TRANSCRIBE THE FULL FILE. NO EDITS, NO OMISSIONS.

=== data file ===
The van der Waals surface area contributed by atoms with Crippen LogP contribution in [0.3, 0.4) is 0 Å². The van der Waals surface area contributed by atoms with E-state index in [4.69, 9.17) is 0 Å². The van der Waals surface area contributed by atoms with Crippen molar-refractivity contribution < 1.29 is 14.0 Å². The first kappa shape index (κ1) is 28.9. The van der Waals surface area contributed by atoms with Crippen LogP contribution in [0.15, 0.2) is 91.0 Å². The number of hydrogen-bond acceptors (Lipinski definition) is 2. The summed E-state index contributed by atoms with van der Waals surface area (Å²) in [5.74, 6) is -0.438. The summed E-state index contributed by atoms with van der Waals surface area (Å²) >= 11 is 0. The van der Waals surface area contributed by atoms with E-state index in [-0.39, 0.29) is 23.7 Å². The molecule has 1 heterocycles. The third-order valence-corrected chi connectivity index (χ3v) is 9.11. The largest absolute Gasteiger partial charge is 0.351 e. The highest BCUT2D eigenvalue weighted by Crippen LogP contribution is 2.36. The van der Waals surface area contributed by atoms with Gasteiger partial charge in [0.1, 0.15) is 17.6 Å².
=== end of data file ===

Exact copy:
The van der Waals surface area contributed by atoms with Crippen LogP contribution in [0.3, 0.4) is 0 Å². The van der Waals surface area contributed by atoms with E-state index in [4.69, 9.17) is 0 Å². The van der Waals surface area contributed by atoms with Crippen molar-refractivity contribution < 1.29 is 14.0 Å². The first kappa shape index (κ1) is 28.9. The van der Waals surface area contributed by atoms with Crippen LogP contribution in [0.15, 0.2) is 91.0 Å². The number of hydrogen-bond acceptors (Lipinski definition) is 2. The summed E-state index contributed by atoms with van der Waals surface area (Å²) in [5.74, 6) is -0.438. The summed E-state index contributed by atoms with van der Waals surface area (Å²) >= 11 is 0. The van der Waals surface area contributed by atoms with E-state index in [-0.39, 0.29) is 23.7 Å². The molecule has 1 heterocycles. The third-order valence-corrected chi connectivity index (χ3v) is 9.11. The largest absolute Gasteiger partial charge is 0.351 e. The highest BCUT2D eigenvalue weighted by Crippen LogP contribution is 2.36. The van der Waals surface area contributed by atoms with Gasteiger partial charge in [0.1, 0.15) is 17.6 Å².